Why do fitness device makers claim you need to take 10,000 steps every day? Do you also really need to drink eight glasses of water daily? The scientific basis for popular health claims is often thin. A piece in the New York Times, for example, notes that the idea of 10,000 steps was based more on marketing—it was the name of an early pedometer—than science. Data point to clear benefits from moderate exercise—perhaps 7,000 steps or so but not necessarily more.
Often popular wisdom turns out to be only sort of true. The emphasis on so many steps is one instance. Glasses of water is another. If you let yourself get too thirsty, you may be tempted to reach for sodas or sugary coffee drinks, and that’s not good. But a scientific review in 2002 found “no scientific studies” that support the eight-glass claim for healthy adults in a temperate climate. That doesn’t mean it’s wrong, but it does mean we probably shouldn’t worry if we drink only six.
It’s worthwhile to dig a bit into often heard health maxims before accepting them literally. You can sometimes find a nugget of truth that has become seriously exaggerated, or you discover that a claim stems from outdated and poorly applied evidence. The latter is what happened with a famous and specious claim about female fertility.
For decades women have heard distressing warnings about their “biological clocks.” We have been repeatedly told that fertility drops dramatically after age 30, so people who want children either need to get moving or else freeze their eggs. Embryo freezing is now a big business, and discussions of it are commonplace among young professional women. Pregnancy, and age-linked anxiety about it, also occurs among transgender and nonbinary people.
But, as Jean M. Twenge reported in 2013 in the Atlantic, the claim is based on very sparse data, much of them of dubious quality or relevance. The notion stems largely from a 2004 paper based on records from 1670 through 1830. Many things have changed since then, including medical care and nutrition. In wealthier nations, people are now healthier overall and likely to be more fertile for longer periods of their lives. Systematic data collected by the National Center for Health Statistics demonstrate that from 1980 to 2002 fertility rates for women aged 30 and older were going up. It is also worth noting that when infertility treatments started to become more common and more clinics began opening in the 1980s and 1990s, alarms over biological clocks were being sounded by this growing industry with a self-interest in the matter.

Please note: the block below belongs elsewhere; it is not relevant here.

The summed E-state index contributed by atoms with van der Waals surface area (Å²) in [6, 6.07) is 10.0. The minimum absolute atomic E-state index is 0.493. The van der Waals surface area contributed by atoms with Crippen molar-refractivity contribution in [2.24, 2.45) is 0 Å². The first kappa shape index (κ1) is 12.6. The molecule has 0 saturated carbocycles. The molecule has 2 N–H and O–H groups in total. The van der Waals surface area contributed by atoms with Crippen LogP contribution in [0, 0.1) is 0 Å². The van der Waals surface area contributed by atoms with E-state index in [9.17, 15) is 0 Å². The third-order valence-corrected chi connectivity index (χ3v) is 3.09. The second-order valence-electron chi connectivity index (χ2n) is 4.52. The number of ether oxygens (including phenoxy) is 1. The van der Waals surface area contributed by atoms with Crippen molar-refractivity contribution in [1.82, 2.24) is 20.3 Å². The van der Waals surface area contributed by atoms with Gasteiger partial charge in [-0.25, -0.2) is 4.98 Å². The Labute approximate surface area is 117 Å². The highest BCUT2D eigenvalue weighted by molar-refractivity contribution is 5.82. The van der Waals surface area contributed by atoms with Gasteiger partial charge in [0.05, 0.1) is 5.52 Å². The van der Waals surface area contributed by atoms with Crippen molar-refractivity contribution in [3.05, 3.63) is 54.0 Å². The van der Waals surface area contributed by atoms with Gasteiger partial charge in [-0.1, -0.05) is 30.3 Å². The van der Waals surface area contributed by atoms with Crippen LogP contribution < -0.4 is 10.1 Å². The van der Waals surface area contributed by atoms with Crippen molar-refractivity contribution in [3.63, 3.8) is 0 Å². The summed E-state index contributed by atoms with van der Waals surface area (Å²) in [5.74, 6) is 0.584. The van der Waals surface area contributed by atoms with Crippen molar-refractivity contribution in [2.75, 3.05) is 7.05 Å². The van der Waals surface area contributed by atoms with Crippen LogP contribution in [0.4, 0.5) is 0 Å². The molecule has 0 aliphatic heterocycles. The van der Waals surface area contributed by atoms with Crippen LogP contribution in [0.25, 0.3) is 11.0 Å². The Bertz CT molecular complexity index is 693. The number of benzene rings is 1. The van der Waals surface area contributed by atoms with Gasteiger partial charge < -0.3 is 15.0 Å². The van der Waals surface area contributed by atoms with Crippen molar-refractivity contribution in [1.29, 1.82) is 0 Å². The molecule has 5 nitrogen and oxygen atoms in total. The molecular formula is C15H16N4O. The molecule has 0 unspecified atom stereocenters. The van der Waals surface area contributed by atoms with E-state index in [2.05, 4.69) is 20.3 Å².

Despite the importance of childbearing to so many people—and although infertility treatments are costly, have only modest success rates and are not risk-free—the sad fact is that robust studies of age-dependent infertility are scant. The data we do have tend to show that although fertility does decline slightly at older ages, most women continue to be fertile well into their 30s, and for many people that is a good time to have children. There’s a long-standing cultural tendency to blame infertility on women, but when a couple is infertile it is equally likely that the cause can be traced to the man. Male infertility also declines with age, but how often do you hear warnings about the male biological clock?
Like the female clock or the 10,000 steps, many health beliefs have shallow and flimsy roots. But sometimes the wisdom of the crowd is supported by facts: most of us do need around eight hours of sleep a night, for instance. So where does this leave someone trying to make sense of what they hear or read?
Well, for one thing, people should be skeptical of any large claim based on one study. Good science requires building a multifaceted and detailed case, which takes time and is almost never achieved in a single piece of research. The online medical library PubMed.gov enables people to find out if a subject is well studied or not. And the National Institutes of Health has a medical consensus program that has published more than 160 statements on various diseases and their treatments. Some of them are actually readable, and none relies solely on data from more than a century ago.